What screw diameter / type to use for building my wood stand using 2x4’s?

joe-ejs

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Hello.

I am preparing to build a new tank stand using 2x4’s. My question is what screw diameter and size is best for using to screw together 2x4’s. I see they come in 8/9/10 diameters and am not sure which is best although I assume the size 10 is the largest. Also, is there a specific type of wood screw I should use for this application? I wasn’t sure if one thread is better than another at holding wood together at a high load weight


any advice is much appreciated
 
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mdb_talon

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I think you will be fine with any of them honestly. I use #9. As far as the type the most important thing is using an actual wood screw. Sometimes I see people using drywall screws or other specialty screw and that is where you end up having issues.
 

Jeepjeep_0

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I used 3” deck screws, resistant to rust. Be careful if you countersink or bury the heads you’ll get the tip coming through the other side.
 

Lost in the Sauce

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I highly recommend SPAX brand fasteners. Diameter is less important than length. You want All the grab you can get. They also counter sink themselves.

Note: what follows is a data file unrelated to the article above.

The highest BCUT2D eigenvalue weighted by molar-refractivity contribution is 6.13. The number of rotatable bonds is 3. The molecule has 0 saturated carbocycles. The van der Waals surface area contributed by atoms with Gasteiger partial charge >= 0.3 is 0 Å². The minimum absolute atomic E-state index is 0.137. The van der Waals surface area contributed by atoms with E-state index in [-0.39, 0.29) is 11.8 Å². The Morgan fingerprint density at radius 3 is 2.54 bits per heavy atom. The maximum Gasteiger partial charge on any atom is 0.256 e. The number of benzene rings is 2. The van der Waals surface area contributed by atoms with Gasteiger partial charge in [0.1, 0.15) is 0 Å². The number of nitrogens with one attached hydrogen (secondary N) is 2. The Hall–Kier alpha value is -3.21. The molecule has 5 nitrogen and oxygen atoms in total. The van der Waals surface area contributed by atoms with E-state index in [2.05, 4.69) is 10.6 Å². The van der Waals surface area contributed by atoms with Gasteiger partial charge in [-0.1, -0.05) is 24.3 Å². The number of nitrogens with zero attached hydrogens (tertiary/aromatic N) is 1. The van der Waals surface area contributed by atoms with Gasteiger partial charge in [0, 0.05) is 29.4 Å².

If you choose a thick shank, id highly recommend pre drilling your holes. Lumber is getting absolutely CRANKED through the milling and drying process as the cost of the commodity raises. Fast drying times mean the lumber is more brittle and prone to cracking and splitting.
 
Zoanthids

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I would spend the money on some type of deck screw for the reasons above, also the torx bit is harder to strip and grabs great. Also get an appropriate sized pilot bit or you'll risk splitting the 2x4.

I took the time to wood glue all my joints on my last stand and it was rock solid when complete. Takes a little more time and makes a little mess but is something to consider.
 

redfishbluefish

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Look, this isn't rocket science. The screw is NOT there to hold the weight of the stand. If designed properly, all the weight is transferred directly through the wood portions of the stand, down to the floor. The screws are there to simply hold the wood pieces together....extremely minimal forces on the screws. Quite honestly you could simply use nails and all would be OK. Anyway, when I built my RocketEngineer stand I used a 2 1/2 inch exterior screw (I think #9). Now when you buy this one pound of screws, make sure you hold your hands over your head when you check out because they are robbing you at a cost of around ten bucks for a pound of screws. The cost has skyrocketed over this past year....not to mention the cost of 2x4's at over $8 a piece.
 

NabberNate

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Honestly I wouldn't rely on screws for sheer strength. Find a way for the wood framing to lay on top of another piece of wood when possible. For convenience however #8 - #10 is plenty fine but I usually like screws with a washer head to hold things nice and tight. Honestly I use my Kreg 2-1/2 all the time anything more than that I get RSS or spax. Below is a great choice readily available.